Operationalizing macro-scripts in CSCL technological settings

Article

Abstract

This paper presents a conceptual analysis of the technological dimensions related to the operationalization of CSCL macro-scripts. CSCL scripts are activity models that aim at enhancing the probability that knowledge generative interactions such as conflict resolution, explanation or mutual regulation occur during the collaboration process. We first recall basics about CSCL scripts and macro-scripts. Then, we propose an analysis of some core issues that must be made explicit and taken into account when operationalizing macro-scripts, such as the reification of some aspects of the script within the technological setting, the strategy within which students are presented with the technological setting and the uncertainties related to scripts and technological setting perception and enactment. We then present SPAIRD, a model that we propose as a means to conceptualize the relations between scripts and technological settings used to operationalize them. This model describes four points of view on the script (structural model, implementation-oriented model, student-oriented models and platform specification) and the underlying design rationale (learning hypothesis, pedagogic principle and design decisions). In order to exemplify SPAIRD’s usefulness we propose examples of how it allows drawing general propositions with respect to the couple script + technological setting. Finally, we present an analysis of current state-of-the-art technological approaches with respect to this conceptualization, and research directions for the design and implementation of technological settings that present the properties identified in our analysis. In particular, we study the interest of model-driven approaches, flexible technological settings and model-based script engines.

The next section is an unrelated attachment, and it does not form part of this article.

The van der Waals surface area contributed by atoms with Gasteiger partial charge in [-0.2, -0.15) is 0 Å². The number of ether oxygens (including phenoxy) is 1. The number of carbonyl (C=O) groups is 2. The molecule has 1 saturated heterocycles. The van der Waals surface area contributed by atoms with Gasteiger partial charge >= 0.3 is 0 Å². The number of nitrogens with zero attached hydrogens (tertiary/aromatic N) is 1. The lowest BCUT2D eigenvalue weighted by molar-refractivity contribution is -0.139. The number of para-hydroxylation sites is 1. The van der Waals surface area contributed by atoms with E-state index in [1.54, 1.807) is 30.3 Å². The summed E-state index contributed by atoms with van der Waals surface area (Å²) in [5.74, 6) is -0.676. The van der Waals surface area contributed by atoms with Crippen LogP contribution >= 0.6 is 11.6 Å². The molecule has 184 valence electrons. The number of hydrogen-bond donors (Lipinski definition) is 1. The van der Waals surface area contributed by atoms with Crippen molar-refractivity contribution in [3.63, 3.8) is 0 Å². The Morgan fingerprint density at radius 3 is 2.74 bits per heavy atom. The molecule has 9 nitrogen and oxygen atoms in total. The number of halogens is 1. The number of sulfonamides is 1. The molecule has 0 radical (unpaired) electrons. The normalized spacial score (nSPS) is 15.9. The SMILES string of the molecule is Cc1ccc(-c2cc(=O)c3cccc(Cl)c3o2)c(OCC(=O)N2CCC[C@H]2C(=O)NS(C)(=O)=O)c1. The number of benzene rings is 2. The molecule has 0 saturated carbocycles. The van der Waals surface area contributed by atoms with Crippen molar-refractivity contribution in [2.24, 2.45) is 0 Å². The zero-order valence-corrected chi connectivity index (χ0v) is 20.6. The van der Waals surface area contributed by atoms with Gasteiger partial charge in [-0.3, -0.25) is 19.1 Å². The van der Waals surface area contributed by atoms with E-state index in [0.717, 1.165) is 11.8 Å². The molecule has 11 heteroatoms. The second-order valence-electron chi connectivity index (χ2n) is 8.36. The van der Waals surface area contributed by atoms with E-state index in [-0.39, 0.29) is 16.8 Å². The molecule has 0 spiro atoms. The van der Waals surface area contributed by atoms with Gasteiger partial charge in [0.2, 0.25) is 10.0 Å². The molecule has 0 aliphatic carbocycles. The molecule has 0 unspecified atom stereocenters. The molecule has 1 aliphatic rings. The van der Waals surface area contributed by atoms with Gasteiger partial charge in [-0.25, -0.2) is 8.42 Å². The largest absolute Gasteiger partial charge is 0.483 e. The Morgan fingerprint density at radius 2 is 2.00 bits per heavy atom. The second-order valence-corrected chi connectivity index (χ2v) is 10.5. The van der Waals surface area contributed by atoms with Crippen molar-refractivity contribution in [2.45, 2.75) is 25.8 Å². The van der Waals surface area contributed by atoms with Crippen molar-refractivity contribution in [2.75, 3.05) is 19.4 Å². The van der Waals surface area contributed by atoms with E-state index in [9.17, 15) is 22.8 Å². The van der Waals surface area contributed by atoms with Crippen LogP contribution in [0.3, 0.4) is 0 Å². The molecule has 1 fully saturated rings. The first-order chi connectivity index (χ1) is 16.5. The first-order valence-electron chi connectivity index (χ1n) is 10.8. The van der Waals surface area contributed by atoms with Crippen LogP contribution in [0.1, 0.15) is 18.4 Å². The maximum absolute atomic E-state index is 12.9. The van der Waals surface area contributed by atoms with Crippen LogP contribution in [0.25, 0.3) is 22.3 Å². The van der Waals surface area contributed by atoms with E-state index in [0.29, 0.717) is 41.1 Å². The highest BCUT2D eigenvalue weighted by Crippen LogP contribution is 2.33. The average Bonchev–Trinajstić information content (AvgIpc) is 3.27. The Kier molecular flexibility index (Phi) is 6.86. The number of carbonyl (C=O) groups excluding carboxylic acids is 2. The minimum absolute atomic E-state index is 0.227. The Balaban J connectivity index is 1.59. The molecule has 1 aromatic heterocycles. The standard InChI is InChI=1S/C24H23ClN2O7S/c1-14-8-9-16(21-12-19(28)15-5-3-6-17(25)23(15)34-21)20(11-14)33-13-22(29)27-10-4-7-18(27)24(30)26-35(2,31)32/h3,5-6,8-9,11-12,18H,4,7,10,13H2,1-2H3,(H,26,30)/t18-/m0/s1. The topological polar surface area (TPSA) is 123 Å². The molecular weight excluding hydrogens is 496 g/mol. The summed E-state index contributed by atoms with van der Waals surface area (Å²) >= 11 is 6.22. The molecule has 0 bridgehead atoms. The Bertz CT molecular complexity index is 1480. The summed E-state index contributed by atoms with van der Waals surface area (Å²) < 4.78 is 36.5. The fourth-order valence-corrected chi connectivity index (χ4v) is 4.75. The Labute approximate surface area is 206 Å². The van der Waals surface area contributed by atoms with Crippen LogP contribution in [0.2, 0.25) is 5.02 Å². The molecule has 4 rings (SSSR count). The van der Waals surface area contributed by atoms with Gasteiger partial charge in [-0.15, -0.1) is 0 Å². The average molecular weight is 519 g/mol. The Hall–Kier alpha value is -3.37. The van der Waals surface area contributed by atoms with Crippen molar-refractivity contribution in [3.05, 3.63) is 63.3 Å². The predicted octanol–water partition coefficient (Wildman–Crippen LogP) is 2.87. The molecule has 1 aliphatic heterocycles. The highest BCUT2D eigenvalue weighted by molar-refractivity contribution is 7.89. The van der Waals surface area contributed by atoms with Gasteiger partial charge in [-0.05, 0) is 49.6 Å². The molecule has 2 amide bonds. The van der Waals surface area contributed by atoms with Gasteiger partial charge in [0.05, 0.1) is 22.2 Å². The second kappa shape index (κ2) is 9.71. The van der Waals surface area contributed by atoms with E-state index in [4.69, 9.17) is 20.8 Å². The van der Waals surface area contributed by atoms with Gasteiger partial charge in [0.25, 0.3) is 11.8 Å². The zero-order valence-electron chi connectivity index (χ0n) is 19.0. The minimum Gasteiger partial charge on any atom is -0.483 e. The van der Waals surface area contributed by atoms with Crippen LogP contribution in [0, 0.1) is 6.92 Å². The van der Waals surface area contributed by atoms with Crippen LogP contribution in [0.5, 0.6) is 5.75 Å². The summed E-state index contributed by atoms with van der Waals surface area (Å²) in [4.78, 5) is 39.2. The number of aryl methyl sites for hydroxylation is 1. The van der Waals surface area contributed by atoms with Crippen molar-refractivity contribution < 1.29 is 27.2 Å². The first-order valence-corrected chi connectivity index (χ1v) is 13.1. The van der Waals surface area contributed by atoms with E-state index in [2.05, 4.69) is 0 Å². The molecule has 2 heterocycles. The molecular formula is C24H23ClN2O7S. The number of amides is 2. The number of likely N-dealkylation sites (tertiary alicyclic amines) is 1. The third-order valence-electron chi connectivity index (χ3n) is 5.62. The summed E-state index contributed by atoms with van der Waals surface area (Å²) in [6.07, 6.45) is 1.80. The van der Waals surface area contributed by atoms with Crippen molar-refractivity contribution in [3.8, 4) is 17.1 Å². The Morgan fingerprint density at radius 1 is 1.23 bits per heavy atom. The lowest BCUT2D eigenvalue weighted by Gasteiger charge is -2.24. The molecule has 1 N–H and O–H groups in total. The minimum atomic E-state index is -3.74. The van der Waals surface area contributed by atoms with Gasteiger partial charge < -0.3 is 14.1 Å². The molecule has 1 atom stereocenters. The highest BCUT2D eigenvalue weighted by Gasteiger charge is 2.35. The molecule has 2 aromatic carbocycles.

Keywords

CSCL macro-scripts Operationalization Technological setting Computer science 

Notes

Acknowledgements

This work benefited from fruitful exchanges and collaboration with P. Dillenbourg (Craft, EPFL, Switzerland). The author thanks C. Choquet (Lium, University of Le Mans, France), A. Harrer (Collide, University of Duisburg-Essen, Germany), C. Jones (OpenUniversity, UK), L. Kobbe (KMRC, Tübingen, Germany), and the anonymous reviewers for their comments on preceding versions of this article. More generally, this research benefited from the work realized in the groups focusing on CSCL of Kaleidoscope (http://www.noe-kaleidoscope.org), a European Research Network of Excellence focusing on Technology Enhanced Learning.

References

  1. Baker, M. J., & Lund, K. (1997). Promoting reflective interactions in a computer-supported collaborative learning environment. Journal of Computer Assisted Learning, 13, 175–193.CrossRefGoogle Scholar
  2. Berger, A., Moretti, R., Chastonay, P., Dillenbourg, P., Bchir, A., Baddoura, R. et al. (2001). Teaching community health by exploiting international socio-cultural and economical differences. In: European Conference on Computer Supported Collaborative Learning (pp. 97–105), Maastricht (NL).Google Scholar
  3. Betbeder, M. L., Tchounikine, P. (2003). Symba: A framework to support collective activities in an educational context. In International Conference on Computers in Education (pp. 188–196), Hong Kong.Google Scholar
  4. Bote-Lorenzo, M. L., Hernández-Leo, D., Dimitriadis, Y., Asensio-Pérez, J. I., Gómez-Sánchez, E., Vega-Gorgojo, G., et al. (2004). Towards reusability and tailorability in collaborative learning systems using IMS-LD and Grid Services. Advanced Technology for Learning, 1(3), 129–138.CrossRefGoogle Scholar
  5. Brousseau, G. (1998). Théorie des situations didactiques. France: La Pensée Sauvage.Google Scholar
  6. Caron, P.-A., Derycke, A., Le Pallec, X. (2005). Bricolage and model driven approach to design distant course. In Proceedings of the World Conference on E-learning in Corporate Government, Healthcare & Higher Education (pp. 2856–2864), Vancouver, Canada.Google Scholar
  7. CopperCore (2007). http://coppercore.sourceforge.net/index.shtml. Last visited March 2007.
  8. Delium, C. (2003). OSCAR: A framework for structuring mediated communication by speech acts. In IEEE International Conference on Advanced Learning Technologies (pp. 229–233), Athens, Greece.Google Scholar
  9. DiGiano, C., Yarnall, L., Patton, C., Roschelle, J., Tatar, D. G., Manley, M. (2002). Collaboration design patterns: Conceptual tools for planning for the wireless classroom. In International Workshop on Wireless and Mobile Technologies in Education (pp. 39–47), Växjö, Sweden.Google Scholar
  10. Dillenbourg, P. (1999). What do you mean by collaborative learning? In P. Dillenbourg (Ed.) Collaborative-learning, cognitive and computational approaches (pp. 1–19). Oxford: Elsevier.Google Scholar